I braced my abs as if I were taking a punch and I was breathing “behind the shield” while the contraction was recorded. With this type of EMG, you can see and hear the output of the muscle contraction. There was significant muscle activation, but not nearly as much as I had hoped for.

I then got on the ground and held a traditional crunch in the up position. The crunch lit up the machine much more than the top of the swing (don’t worry, you don’t have to do crunches to engage and activate your abs, bare with me).

The last thing I did for the abs was to hold a normal gym goer plank verses our RKC Hardstyle Plank. There was a big difference. Not much activation in the abs with the traditional plank that most people do. The HSP was clearly the winner.

So for maximum abdominal contraction; the crunch was first, the HSP was second, the swing was third and the regular person plank was last.

Next test was the glutes (here I turned off the camera). Rick had to get an extra long needle and I wasn’t sure if he was trying to tell me something. He said it was a big muscle…

For testing glute activation, I again held the top of the swing, held the bottom of a lunge, held the bottom of a deep squat and lastly performed a deadlift without weight. I got into deadlift position and contracted as if I was pulling a heavy load. The deadlift outperformed all the exercises in glute activation, then the swing, lunge and squat.

Next up was the quadriceps muscle. For this we compared a regular squat just to parallel, verses a deep squat. a pistol squat and the swing. To my surprise the most muscle activation was the down leg of a pistol squat. I was surprised because the only time my quads get sore is from doing pistol squats and I always assumed it was from the up leg. The swing was almost equal in quadriceps activation and the other squats were last.

Last but not least, Rick stuck a needle in my Lats. Again I held the top of the swing position and did an isometric lat pull down. The Lat pull down was just a head of the swing but the lats were definitely activating during the lock out at the top of the swing.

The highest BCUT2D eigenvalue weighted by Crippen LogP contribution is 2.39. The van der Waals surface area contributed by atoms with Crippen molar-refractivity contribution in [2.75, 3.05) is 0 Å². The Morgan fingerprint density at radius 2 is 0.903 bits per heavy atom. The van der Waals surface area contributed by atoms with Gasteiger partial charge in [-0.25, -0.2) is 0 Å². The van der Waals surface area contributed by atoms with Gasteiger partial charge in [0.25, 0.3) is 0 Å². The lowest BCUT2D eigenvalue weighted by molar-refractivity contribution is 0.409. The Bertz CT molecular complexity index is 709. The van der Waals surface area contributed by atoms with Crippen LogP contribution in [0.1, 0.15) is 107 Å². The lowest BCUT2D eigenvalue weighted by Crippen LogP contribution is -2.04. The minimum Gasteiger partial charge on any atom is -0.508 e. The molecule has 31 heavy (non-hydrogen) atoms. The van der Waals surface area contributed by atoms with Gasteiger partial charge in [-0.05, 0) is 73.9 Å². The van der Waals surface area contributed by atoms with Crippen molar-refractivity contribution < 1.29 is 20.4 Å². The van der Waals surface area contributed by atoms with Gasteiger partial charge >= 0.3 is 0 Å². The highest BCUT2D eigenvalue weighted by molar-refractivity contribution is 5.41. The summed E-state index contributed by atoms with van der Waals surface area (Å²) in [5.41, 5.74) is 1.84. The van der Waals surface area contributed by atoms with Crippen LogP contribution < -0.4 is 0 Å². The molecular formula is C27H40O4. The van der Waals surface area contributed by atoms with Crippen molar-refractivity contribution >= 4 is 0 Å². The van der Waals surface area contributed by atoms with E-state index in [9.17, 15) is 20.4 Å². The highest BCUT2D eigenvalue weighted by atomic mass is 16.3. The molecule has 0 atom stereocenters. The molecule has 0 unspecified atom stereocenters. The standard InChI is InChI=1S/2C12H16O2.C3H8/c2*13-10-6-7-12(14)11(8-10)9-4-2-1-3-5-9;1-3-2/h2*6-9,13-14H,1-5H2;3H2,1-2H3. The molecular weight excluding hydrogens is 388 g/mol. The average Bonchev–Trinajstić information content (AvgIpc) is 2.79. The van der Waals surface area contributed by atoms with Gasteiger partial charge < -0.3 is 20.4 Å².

The take away is that, yes, isolating muscle groups has more activation than our Kettlebell exercises, but most of the Kettlebell exercises target ALL of the muscle groups. If you want to spend 2 hours in the gym isolating every muscle group, have at it. If you want to activate all of your muscles and get a killer calorie burn, improve endurance and torch fat, the Kettlebell swing can not be beat.

Next time your clients asks you, which muscles they are working during the swing, you can tell them, “All of them”.

Stay tuned for more EMG reports. Next time we are bringing the EMG machine to the gym to see if we can capture results while doing dynamic movements.

***

Laurel Blackburn is an RKC Team Leader and owner of Boot Camp Fitness and Training and Tallahassee Kettlebells.

Getting ready to turn 51 in June, she is out to prove that age is just a number. Her goal is to motivate and inspire people everywhere, both young and old that strength, flexibility and mobility can get better with age. Follow her adventures on her blog:  www.SuperStrongNana.com